BushBallad Meter

Informal name created by Mary Boren Sullivan, aka Meter_Maid on Allpoetry.com.
Am adding it so others can have a go at a delightful metric experience.
OK, that’s not the official name for it, but this particular rhyme scheme & metrical pattern echoes of thundering hooves, which makes me think of Banjo Paterson.  If you’re stuck in iambic mode, it’s a good way to break free.
The form lends itself to light verse, but is versatile enough to support serious topics as well.  The meter is anapestic, as follows, presented in six-line stanzas with a rhyme scheme of aabccb.
ta da DUM / ta da DUM / da
ta DUM / ta da DUM / da
ta DUM /  ta da DUM / ta da DUM
If it feels more natural, you can substitute with an iamb for the first foot and/or move the feminine trailing syllables into the next line, like so …
ta DUM / ta da DUM
ta da DUM / ta da DUM
ta da DUM /  ta da DUM / ta da DUM 

Example Poem
Unfriended

My words are exacting
yours simply distracting
You argue in circles, at best.
You think that deceiving
just  ‘cus you’re believing
Is okay, your  thinking is blessed.

Now, when you disparage
an old friend’s new marriage
or put down another’s good work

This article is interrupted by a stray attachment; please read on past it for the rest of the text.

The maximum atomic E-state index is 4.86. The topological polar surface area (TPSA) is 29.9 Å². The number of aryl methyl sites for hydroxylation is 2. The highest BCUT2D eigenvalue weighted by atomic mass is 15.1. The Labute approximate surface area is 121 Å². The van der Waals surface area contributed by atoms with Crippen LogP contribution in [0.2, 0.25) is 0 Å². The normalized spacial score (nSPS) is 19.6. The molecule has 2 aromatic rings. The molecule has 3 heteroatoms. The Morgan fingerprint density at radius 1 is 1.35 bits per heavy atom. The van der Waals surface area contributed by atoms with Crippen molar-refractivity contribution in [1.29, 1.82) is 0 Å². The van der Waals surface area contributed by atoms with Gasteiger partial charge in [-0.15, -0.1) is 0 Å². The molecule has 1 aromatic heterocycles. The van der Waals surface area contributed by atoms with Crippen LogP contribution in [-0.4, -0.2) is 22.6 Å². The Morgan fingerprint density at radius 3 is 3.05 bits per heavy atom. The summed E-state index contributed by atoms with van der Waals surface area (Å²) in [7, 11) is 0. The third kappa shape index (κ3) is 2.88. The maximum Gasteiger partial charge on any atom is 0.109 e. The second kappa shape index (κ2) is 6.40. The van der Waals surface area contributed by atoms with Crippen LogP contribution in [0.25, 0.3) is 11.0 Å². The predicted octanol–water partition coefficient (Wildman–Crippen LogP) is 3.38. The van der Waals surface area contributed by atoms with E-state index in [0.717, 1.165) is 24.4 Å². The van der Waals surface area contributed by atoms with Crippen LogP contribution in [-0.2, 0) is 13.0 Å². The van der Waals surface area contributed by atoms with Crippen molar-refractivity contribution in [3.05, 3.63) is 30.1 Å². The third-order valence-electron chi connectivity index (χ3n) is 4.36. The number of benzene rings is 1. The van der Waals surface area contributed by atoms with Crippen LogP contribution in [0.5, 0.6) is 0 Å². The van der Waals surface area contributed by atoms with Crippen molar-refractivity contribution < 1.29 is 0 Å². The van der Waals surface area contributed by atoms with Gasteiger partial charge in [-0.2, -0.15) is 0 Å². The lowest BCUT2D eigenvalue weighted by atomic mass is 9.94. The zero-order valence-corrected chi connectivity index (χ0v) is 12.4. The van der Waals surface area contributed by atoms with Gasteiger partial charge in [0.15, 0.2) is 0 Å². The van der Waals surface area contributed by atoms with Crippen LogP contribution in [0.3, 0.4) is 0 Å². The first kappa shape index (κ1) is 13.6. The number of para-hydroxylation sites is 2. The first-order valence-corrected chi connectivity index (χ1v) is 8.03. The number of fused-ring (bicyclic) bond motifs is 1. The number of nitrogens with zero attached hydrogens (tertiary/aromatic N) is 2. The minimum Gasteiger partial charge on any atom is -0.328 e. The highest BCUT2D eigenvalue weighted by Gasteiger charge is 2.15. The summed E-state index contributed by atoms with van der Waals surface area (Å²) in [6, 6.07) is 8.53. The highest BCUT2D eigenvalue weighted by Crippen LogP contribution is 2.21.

or put on two faces
when speaking of races,
you’re behavior drives me berserk.

I’m mostly quite friendly,
but  if in the end we
diverge so in our views, my friend,
though I’ll still be mellow
and a jolly fellow,
I reckon our friendship will end.

© Lawrencealot – April, 2012

Visual Template

Catena Rondo

Catena Rondo is a stanzaic form created by 20th century Canadian educator, author and poet, Robin Skelton. The form lends itself to the longer poem because of the repetition of lines. It has an unusual cadence within the quatrain, suggesting that L2 and L3 form a couplet leaving L1 and L4 as separate thought units within the quatrain. L2 is then repeated as the first and last lines in the next stanza. The repetition of lines reminds me of the Pantoum but more complicated. The form was found at Poet’s Garret.
The Cateno Rondo is:
 stanzaic, written in any number of 3 or more quatrains (12 lines or more) made up of 2 rhymed lines enveloping a rhymed couplet.
 meter optional at the discretion of the poet.
 rhymed, rhyme scheme ABbA BCcb CDdc DEed etc… (ABbABCcbCDdc, where the capital letter depict lines that are refrains) until the  enveloped couplet of the penultimate quatrain repeats L1 of the poem  MAam bringing the final quatrain back to the original scheme of the  1st quatrain ABbA.